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The structures and processes of learning. a case study

Research output: Contribution to journalJournal articlepeer-review

<mark>Journal publication date</mark>2002
<mark>Journal</mark>Journal of Business Research
Issue number7
Number of pages11
Pages (from-to)571-581
Publication StatusPublished
<mark>Original language</mark>English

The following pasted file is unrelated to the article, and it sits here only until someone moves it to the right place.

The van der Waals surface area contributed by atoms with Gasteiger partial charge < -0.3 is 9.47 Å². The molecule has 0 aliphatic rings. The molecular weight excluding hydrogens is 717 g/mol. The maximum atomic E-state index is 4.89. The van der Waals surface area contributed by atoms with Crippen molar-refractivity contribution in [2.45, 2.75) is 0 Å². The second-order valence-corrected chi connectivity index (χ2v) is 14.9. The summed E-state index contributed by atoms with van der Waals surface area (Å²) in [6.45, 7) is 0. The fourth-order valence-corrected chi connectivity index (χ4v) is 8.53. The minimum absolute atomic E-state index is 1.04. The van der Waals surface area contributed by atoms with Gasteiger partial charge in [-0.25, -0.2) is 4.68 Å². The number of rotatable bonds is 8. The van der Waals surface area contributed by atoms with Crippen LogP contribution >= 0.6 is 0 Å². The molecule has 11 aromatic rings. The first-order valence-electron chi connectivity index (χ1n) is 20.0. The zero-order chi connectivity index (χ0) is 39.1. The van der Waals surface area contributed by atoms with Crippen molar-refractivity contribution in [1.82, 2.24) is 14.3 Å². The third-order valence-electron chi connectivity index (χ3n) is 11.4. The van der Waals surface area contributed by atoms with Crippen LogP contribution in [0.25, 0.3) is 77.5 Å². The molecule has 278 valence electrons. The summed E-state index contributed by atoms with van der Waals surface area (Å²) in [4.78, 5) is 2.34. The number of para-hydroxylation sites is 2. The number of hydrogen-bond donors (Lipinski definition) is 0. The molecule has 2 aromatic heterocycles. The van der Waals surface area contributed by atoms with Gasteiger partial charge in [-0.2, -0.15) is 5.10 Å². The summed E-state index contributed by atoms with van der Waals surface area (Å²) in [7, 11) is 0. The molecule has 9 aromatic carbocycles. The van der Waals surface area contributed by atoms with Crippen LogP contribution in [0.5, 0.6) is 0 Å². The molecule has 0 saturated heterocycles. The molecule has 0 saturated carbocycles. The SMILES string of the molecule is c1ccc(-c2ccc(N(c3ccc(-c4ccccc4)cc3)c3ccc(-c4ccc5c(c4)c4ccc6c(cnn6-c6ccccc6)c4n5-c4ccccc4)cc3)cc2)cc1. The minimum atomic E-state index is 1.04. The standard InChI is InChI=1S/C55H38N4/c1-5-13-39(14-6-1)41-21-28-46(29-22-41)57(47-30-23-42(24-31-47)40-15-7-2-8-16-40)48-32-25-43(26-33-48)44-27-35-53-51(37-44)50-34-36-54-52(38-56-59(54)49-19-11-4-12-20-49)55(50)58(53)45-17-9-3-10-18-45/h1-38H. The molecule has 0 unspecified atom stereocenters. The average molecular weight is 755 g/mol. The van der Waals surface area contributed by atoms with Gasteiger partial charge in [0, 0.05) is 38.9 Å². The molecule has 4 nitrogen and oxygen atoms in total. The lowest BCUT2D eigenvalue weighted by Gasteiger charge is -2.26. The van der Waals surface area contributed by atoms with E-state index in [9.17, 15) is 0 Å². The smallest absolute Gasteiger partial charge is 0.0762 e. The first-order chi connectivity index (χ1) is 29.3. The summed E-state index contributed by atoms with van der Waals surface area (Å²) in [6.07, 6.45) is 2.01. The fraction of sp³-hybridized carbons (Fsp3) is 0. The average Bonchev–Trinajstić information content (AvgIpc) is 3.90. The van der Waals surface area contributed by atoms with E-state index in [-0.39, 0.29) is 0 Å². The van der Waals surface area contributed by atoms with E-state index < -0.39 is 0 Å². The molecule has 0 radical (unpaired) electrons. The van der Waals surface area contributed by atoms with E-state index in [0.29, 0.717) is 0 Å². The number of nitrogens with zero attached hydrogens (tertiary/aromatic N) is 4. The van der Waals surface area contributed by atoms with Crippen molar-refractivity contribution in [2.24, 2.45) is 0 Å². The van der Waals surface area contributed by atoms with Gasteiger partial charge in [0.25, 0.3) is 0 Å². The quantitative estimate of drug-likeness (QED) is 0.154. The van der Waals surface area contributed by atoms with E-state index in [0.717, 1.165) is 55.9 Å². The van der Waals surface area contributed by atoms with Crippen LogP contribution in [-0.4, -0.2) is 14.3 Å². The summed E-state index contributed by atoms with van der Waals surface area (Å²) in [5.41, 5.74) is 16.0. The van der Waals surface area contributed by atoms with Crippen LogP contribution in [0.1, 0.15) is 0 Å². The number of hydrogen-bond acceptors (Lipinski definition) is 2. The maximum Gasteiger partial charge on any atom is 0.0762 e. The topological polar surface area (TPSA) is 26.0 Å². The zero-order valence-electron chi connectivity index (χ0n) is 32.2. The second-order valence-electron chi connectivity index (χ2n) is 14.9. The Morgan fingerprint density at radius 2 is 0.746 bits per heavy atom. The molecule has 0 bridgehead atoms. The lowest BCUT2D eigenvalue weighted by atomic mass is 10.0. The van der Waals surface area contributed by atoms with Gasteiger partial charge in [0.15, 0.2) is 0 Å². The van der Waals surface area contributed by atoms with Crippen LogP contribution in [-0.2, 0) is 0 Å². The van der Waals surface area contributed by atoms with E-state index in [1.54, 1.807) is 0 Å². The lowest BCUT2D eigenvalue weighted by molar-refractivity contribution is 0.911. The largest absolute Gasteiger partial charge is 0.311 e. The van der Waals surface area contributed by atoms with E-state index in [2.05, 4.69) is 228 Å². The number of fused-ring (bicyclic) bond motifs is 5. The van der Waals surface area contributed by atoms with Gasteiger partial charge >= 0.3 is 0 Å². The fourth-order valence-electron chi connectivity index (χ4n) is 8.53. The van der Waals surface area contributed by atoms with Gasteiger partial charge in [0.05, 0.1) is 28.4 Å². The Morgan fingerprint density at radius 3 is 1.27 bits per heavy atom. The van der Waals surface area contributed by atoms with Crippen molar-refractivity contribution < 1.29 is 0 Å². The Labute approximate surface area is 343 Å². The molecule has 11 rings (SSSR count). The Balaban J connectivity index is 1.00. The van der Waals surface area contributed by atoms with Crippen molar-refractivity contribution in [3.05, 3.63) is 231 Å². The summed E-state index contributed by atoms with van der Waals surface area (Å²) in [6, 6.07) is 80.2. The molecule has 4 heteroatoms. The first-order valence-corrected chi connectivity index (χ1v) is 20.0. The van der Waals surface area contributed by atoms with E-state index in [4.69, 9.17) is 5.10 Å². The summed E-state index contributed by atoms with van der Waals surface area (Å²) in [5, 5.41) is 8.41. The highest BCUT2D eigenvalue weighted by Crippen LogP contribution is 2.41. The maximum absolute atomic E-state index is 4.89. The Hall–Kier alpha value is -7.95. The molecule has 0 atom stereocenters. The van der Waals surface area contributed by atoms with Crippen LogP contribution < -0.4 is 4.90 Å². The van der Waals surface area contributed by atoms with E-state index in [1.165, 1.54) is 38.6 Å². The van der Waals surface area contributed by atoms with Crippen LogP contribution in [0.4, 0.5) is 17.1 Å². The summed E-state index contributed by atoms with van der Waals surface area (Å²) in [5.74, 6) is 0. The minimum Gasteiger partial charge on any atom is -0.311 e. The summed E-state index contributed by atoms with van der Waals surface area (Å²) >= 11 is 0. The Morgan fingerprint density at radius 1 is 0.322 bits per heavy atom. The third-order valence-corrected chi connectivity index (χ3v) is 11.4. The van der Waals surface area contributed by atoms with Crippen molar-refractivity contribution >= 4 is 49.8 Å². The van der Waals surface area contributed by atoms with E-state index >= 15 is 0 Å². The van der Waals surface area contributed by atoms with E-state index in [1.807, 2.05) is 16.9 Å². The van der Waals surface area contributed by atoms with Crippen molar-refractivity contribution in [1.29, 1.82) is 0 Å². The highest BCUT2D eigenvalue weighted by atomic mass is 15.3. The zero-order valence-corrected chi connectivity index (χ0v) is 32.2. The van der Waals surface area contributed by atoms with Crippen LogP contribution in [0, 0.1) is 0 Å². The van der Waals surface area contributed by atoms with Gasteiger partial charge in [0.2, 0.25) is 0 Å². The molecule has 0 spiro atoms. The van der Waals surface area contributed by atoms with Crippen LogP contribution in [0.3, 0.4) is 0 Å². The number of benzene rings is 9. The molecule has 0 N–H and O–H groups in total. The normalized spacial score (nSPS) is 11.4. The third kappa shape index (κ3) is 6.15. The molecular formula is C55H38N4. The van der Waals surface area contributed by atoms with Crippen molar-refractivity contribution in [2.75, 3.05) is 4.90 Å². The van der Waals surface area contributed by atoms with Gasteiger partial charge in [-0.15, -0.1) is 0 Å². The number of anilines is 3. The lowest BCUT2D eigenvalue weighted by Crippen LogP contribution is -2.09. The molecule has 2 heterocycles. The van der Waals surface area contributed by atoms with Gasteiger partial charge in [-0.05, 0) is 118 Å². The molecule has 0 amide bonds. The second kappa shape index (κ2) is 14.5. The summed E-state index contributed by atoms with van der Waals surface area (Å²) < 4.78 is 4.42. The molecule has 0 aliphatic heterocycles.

The objective of this paper is to examine the structures and processes of learning in industrial systems. Put briefly, we argue that learning is not a purely firm-based phenomenon and that it is partly dependent on the distribution of capabilities in the wider system in which the firm is embedded. The governance structures that sustain a particular division of labor in an industrial system play a key role in enabling some forms of learning and constraining others. We classify governance structures as falling under three categories — market, hierarchy, and business relationships — and explore learning implications for all three. Using a case study, of a Kenyan firm that designs and manufactures wind-powered water pumps, we examine in detail the processes of learning that occurred over a 17-year period at an intra- and interorganizational level. Finally, we extract some conclusions as to how these processes were affected by the governance structures that the firm used to control and access the capabilities that it needed to design and manufacture its products.